Hernia/Hydrocele

Description: 

What is a Hydrocele?
The newborn scrotum can be filled with clear fluid. The fluid is squeezed into the scrotum during the birth process. This painless collection of fluid surrounding the testicle is called a hydrocele. It is common in newborn males. A hydrocele may take 6-12 months to clear completely. It is harmless but can be re-checked during regular visits.

Why does it occur?
The causes of hydroceles that develop in children are different from those that result in hydroceles in adults. The testicles initially develop in the abdomen. In most boys, they move down into the scrotum before birth. As they do this, some of the lining of the abdomen (called the peritoneum) comes down as a tube with the testicle. In most boys, the tube that forms the connection between the peritoneum and scrotum is closed at birth, but in some boys it remains open. Fluid produced in the abdomen can then freely move into the scrotum and back (which accounts for the changes in size often observed).

What is a hernia?
An inguinal hernia occurs when a loop of bowel slips into the scrotum through the inguinal ring. There are usually no symptoms (unless the intestines get stuck), but the mass feels soft and separate from the testicle. The mass can usually be pushed up into the peritoneal cavity.

Is it serious?
Not usually. However, it is something that if ignored can become a problem. Sometimes, the intestine gets trapped in the connection and the intestine can kink. When this occurs, the child will be extremely fussy or uncomfortable (severe, persistent crying), may vomit, and have diarrhea or constipation. If these symptoms are due to a hernia, there may be a larger bulge than before and it may be firmer, redder, or tender to touch. This is a situation that deserves immediate attention by your pediatrician or pediatric urologist. Fortunately, this situation seldom occurs.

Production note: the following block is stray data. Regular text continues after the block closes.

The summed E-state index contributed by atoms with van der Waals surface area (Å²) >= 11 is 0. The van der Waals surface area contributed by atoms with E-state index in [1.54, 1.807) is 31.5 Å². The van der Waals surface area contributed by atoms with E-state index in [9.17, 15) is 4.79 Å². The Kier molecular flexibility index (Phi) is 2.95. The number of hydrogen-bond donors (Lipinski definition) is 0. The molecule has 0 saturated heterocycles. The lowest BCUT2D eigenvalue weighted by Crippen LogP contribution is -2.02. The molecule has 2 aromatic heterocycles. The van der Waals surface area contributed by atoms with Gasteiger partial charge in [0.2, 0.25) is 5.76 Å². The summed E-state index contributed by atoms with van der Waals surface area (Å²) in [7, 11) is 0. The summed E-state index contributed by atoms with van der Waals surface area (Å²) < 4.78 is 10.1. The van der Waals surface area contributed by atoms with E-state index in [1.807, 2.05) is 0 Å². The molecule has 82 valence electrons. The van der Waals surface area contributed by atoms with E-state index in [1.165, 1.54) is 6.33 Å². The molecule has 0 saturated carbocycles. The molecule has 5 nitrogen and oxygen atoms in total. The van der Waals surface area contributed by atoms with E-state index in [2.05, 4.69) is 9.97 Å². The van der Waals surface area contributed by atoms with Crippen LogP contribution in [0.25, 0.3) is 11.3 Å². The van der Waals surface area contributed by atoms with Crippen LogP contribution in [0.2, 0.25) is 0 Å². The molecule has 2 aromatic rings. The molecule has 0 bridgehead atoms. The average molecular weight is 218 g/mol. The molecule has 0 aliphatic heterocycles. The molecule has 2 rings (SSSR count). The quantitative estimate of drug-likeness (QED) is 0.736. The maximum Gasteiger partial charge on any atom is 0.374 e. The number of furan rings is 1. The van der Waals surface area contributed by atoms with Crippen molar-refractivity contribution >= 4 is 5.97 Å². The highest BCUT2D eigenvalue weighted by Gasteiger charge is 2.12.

How is this problem repaired?
This problem can be corrected with a small operation that is done as a day surgical procedure. A small incision is made in the groin so that the intact connection can be found and opened, the fluid drained, and then tied off to close the connection between the abdomen and scrotum. The intact connection may be present on the opposite side in up to 10% of children without showing any signs of being there. We will often test to see if it is present at the time we repair the obvious side and if a problem is found on the opposite side, it can be repaired at the same time.

Should a Hydocele be fixed as soon as possible?
No, not necessarily. Most hydroceles are discovered in newborn babies. In fact, about 1 in 3 newborn boys has a small hydrocele. Fortunately, in the majority, the connection will close by age 1 year. In premature boys, the number of hydroceles is higher. If, however, the hydrocele is still present at age 12 months, it is not likely to go away by itself and should be corrected surgically. If there is a definitive hernia with bowel in it, repair during infancy should be performed.